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Last Updated: Wednesday 1st November 2023

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There aren't many easy tricks you can use to easily convert Fahrenheit to Celsius (or vice versa) in your head. Unless you're great with numbers, the formulas aren't exactly something you can you figure out using mental math. If you're not so great with numbers, there's calculators for that.

Or, if you feel so inclined, the formulas can be solved using Python. These formulas involve addition, subtraction, multiplication, and division -- some of which we've covered in previous tutorials, so if you need a refresher, be sure to check those out.

The Fahrenheit scale is most commonly used in the United States. On the other hand, Asia, Africa, and Europe measure temperature on the Celsius scale.

Let's start with the formula to convert Fahrenheit to Celsius. In order to do this, we'll need to subtract 32 from the Fahrenheit value, then divide that number by 1.8. See how it would look in Python below.

fahrenheit = 82

celsius = (fahrenheit - 32) / 1.8

So the output of the example above would be 27.8. So 82 degrees Fahrenheit is the equivalent of 27.8 degrees Celsius. Pretty neat.

It’s interesting to note that the Fahrenheit scale isn’t used in Germany, though named after German physicist Daniel G. Fahrenheit. Daniel invented the scale in 1725 to measure temperature using mercury thermometers (which he also invented).

But what if you want to convert Celsius to Fahrenheit? The method for doing so is pretty similar to to formula in the example above. To convert Celsius to Fahrenheit, you need to sort of do the opposite of what happens in the example above. The celsius needs to be multiplied by 1.8, and then add 32 to that number. See an example of how it should look in Python below.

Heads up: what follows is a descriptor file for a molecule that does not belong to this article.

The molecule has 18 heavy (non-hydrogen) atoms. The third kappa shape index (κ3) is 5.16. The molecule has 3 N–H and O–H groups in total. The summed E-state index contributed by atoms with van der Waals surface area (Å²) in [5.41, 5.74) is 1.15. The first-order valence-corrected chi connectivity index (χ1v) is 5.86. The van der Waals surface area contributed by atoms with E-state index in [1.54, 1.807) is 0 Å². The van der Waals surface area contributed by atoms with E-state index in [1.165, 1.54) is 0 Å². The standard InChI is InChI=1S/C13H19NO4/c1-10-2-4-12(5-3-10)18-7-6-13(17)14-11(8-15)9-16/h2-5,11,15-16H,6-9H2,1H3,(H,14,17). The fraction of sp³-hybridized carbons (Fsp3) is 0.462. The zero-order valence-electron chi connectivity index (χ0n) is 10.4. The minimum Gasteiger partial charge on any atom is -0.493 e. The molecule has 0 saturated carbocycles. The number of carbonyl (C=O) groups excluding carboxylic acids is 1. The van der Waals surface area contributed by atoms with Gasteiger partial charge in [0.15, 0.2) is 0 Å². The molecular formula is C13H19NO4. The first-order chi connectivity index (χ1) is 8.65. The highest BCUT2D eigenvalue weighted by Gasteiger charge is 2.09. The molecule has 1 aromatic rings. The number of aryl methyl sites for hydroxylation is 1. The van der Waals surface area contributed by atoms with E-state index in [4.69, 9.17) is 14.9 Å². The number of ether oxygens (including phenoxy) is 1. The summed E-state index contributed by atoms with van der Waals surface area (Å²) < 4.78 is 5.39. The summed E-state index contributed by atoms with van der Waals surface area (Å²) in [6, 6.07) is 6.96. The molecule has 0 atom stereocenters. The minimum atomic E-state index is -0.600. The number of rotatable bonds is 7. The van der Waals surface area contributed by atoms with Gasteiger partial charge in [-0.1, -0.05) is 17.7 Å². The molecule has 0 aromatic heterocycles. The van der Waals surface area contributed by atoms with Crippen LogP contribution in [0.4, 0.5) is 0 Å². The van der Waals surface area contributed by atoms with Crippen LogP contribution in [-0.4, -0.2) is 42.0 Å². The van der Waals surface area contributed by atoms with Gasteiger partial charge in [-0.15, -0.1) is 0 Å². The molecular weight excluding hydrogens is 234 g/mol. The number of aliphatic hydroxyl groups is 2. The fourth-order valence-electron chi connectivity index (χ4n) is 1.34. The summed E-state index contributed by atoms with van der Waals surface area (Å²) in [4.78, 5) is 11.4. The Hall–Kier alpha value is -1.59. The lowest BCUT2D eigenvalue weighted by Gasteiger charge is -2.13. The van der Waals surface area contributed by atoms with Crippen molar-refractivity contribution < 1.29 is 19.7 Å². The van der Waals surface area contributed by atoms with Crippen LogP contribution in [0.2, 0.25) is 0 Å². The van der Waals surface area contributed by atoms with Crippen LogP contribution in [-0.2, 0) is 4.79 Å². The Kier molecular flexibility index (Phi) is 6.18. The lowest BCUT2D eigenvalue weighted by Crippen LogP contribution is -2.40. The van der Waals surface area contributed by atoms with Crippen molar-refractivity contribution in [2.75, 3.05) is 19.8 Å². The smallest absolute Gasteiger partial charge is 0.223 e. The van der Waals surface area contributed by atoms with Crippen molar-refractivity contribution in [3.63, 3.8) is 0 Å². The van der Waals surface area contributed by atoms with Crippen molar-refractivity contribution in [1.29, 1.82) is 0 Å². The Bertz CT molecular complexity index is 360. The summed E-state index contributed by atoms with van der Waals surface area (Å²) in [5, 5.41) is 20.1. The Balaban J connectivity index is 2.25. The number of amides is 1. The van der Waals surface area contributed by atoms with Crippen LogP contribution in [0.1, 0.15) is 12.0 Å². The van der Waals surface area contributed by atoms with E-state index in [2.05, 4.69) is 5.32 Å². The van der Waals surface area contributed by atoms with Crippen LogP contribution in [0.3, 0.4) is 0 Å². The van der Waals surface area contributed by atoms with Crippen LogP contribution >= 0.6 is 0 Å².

celsius = 10

fahrenheit = (celsius * 1.8) + 32

This one might be a little bit easier to try to do in your head. The output of the example above would be 50 degrees Fahrenheit.

Many don’t know that the “Celsius” measure was originally called “Centigrade.” Later on, in 1742, the original name was changed to Celsius after Andres Celsius, the Swedish astronomer. 

Andres denoted 100 degrees as the freezing point instead of the boiling point, but after he passed away, 100 degrees was labeled the boiling point by a Swedish taxonomist. As you’d know, the scale has remained unchanged since. 

The formulas can be used to convert any numerical value from Fahrenheit to Celsius or from Celsius to Fahrenheit. As Python equations, they might come in handy or you may find them useful when writing functions for your projects. Play around with them on your own and see it helps you get any better at trying to make the conversions in your head!

Commonly Used Temperatures 

Celsius Fahrenheit
Normal body temperature 37 ºC 98.6 ºF
Absolute zero 99.9839 ºC 211.9694 ºF
Melting point -273.15 ºC -459.67 ºF
Boiling point 0 ºC 32 ºF
Real melting point -0.0001 ºC 31.99982 ºF